Home | News    Wednesday 25 January 2006

UNHCR official calls for UN peacekeeping force in Darfur


Jan 24, 2006 (UNITED NATIONS) — A large U.N. peacekeeping force is needed in Sudan’s Darfur if a "total humanitarian disaster" is to be avoided in the country’s Darfur region, the U.N.’s top refugee official said Tuesday.

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Antonio Guterres

Antonio Guterres, the U.N. high commissioner for refugees, told the Council that international solidarity in helping create a peace agreement in Sudan and then backing that up with troops on the ground is desperately needed.

"I do believe the Sudan-Chad situation is the most challenging humanitarian problem we face today in the world," Guterres said at a press conference following his Council appearance.

The Darfur crisis erupted in early 2003 when rebels took up arms against what they saw as years of state neglect and discrimination against Sudanese of African origin.

Sudan’s government is accused of using Janjaweed militia to unleash a campaign of murder, rape, arson and looting to stamp out the rebellion, leaving some 2 million people as refugees.

The conflict has spilled over into neighboring Chad, which along with Uganda and Eritrea accuses the Sudanese government of arming and supporting rebels fighting their governments. Sudan denies those charges.

An unknown group of armed men attacked the town of Guereda in Chad this weekend, forcing the U.N. refugee agency to reduce its staff in eastern Chad.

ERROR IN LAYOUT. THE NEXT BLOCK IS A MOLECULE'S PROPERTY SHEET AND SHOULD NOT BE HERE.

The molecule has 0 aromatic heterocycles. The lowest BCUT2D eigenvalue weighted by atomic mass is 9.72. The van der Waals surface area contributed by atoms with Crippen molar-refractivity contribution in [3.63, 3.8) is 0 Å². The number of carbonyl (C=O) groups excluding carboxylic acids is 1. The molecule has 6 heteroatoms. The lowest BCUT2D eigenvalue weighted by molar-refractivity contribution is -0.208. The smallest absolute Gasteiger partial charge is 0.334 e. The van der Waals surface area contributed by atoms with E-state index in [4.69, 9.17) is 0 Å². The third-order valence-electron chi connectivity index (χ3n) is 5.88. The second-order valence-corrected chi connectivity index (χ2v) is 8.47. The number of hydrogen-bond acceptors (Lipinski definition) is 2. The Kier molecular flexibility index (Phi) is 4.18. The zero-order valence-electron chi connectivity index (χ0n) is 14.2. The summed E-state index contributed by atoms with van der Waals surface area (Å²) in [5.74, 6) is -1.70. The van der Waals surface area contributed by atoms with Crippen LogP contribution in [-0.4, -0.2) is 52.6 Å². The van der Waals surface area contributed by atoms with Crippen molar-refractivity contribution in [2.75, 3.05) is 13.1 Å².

Guterres told the Security Council that international pressure on Sudan is essential for a peace agreement to materialize in the country and to avoid the explosion of a wider crisis.

"This is crucial. The proof that this is crucial is that the instability in Darfur is very quickly having an impact in Chad," Guterres said. "We had to relocate part of our staff. We have 200,000 refugees on the Chad border. Military confrontation in that region would be a total humanitarian disaster."

Some 7,000 African Union troops are now charged with monitoring an April 2004 cease-fire that is being regularly broken by all parties.

But two weeks ago, Jan Pronk, the top U.N. envoy in Sudan, called for a force of as many as 20,000 troops to provide security in the vast and arid region.

The AU said it accepted the Pronk’s call in principle and that its ministers would make a final decision at the end of March.

Augustine Mahiga, Tanzania’s ambassador to the U.N. and president of the Security Council, commended the work of AU peacekeepers in Sudan, but said a "large" U.N. peacekeeping force is now needed.

"It will be large and resources will be required," Mahiga said. "The AU would continue to participate operationally and politically."

The AU began its annual summit on Monday in disarray, as Sudan was in line to take over the presidency of the group, essentially putting them in charge of the peace keeping force in their nation.

On Tuesday, however, Sudanese officials relented and agreed to allow Congo to take the presidency of the AU this year, while they will assume the position in 2007.


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